Verlander took his first loss against Minnesota since April 27, 2010. He entered 9-0 with three no-decisions buoyed by a 2.09 ERA over his previous 12 starts against the Twins dating to July 9, 2000.
"Coming into the series, you want to set the tone and you know you're facing a guy who is a dominant pitcher, so you want to throw up some zeros and give your team a chance," Hughes said. "I feel like I was able to do that tonight. And Suzuki came up with the big hit so there was no letdown tonight, especially with [Max] Scherzer going tomorrow. Hopefully this gets us on a little bit of a roll."
Verlander was solid -- giving up just two runs on seven hits over seven innings -- but was outdueled by Hughes, who tossed seven scoreless frames to pick up his fourth straight victory. Hughes had a 7.20 ERA through his first three starts, but after four consecutive quality starts with a 2.05 ERA over that span, it now stands at 3.92.
Hughes said the key has been being aggressive with his fastball and cutter, which was again the case against the Tigers, as he mixed in just two curveballs on the night.
"Phil had it all under control," Tigers right fielder Torii Hunter said. "He threw strikes early in the game and kept us off-balance with the cutter he has. He had an explosive fastball. We just couldn't really do anything with it today. I think he hit his spots, threw strikes. We couldn't find a rhythm."
Hughes was helped by a key hit from Suzuki, who laced a two-run single back up the middle with two outs and the bases loaded in the seventh against Verlander. Suzuki improved to .412 (7-for-17) with runners in scoring position and two outs this season, and has 24 RBIs to lead all Major League catchers.
"I was really just trying to get a good pitch to hit," Suzuki said. "I really wanted to cash in because we had some opportunities earlier, and especially against a guy like Verlander. I just wanted to get a pitch I could get the barrel on and hit hard somewhere."
The Twins had failed to cash in against Verlander in earlier opportunities, including in the second, when Jason Kubel and Eduardo Nunez singled with one out. But Chris Parmelee, in his first at-bat of the season, popped out to shortstop before Aaron Hicks struck out looking in his first at-bat since being activated from the seven-day concussion list.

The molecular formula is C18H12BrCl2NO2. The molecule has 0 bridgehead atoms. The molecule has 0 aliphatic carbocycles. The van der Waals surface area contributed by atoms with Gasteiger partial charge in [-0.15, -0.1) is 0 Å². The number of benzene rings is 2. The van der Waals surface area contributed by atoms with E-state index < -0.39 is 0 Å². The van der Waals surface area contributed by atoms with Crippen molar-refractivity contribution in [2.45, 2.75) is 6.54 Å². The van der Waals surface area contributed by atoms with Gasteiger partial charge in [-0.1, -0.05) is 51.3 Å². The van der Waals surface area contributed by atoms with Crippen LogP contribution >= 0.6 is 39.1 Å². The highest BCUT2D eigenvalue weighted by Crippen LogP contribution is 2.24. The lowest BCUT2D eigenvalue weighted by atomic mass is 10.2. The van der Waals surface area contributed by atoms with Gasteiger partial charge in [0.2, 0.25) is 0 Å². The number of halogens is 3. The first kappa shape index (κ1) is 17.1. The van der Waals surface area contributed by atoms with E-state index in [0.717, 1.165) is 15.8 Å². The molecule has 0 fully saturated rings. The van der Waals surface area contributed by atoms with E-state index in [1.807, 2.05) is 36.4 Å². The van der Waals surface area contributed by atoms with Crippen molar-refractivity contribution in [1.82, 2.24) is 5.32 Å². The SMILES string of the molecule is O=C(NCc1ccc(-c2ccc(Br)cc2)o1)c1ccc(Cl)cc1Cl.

Minnesota put two runners on again in the third after back-to-back singles from Brian Dozier and Suzuki, but Trevor Plouffe lined out to third on a nice play from Nick Castellanos before Chris Colabello grounded out to end the inning.
The Tigers also had trouble with runners in scoring position, going 1-for-9. But Hughes was mostly in control, as he scattered eight hits -- seven singles -- without a walk.
Hughes departed after seven innings despite throwing just 86 pitches, and was replaced by Casey Fien, who threw a perfect eighth inning in relief. Hughes said he told pitching coach Rick Anderson that he felt like he was running out of gas and catcher Suzuki agreed, so the Twins opted to go with Fien for the eighth.
"Every pitcher has a certain amount of pride, but in the seventh I felt like my stuff was deteriorating," Hughes said. "Up 2-0, with the meat of the order coming up and they've had some success against me in the past, you don't want to give the game away because you're being prideful."
Closer Glen Perkins picked up his ninth save despite giving up a run on a one-out double to Alex Avila off the glove of Kubel in left field in the ninth to preserve the victory for the Twins, who snapped a three-game losing streak. Perkins struck out Rajai Davis to end the game and leave the potential tying run at second base.
"It was a nice win for us," manager Ron Gardenhire said. "Casey had a nice inning and Perk had an interesting one. We shouldn't have let that ball over our heads. We were playing no doubles. But we hung on and Perk made the pitch when he had to."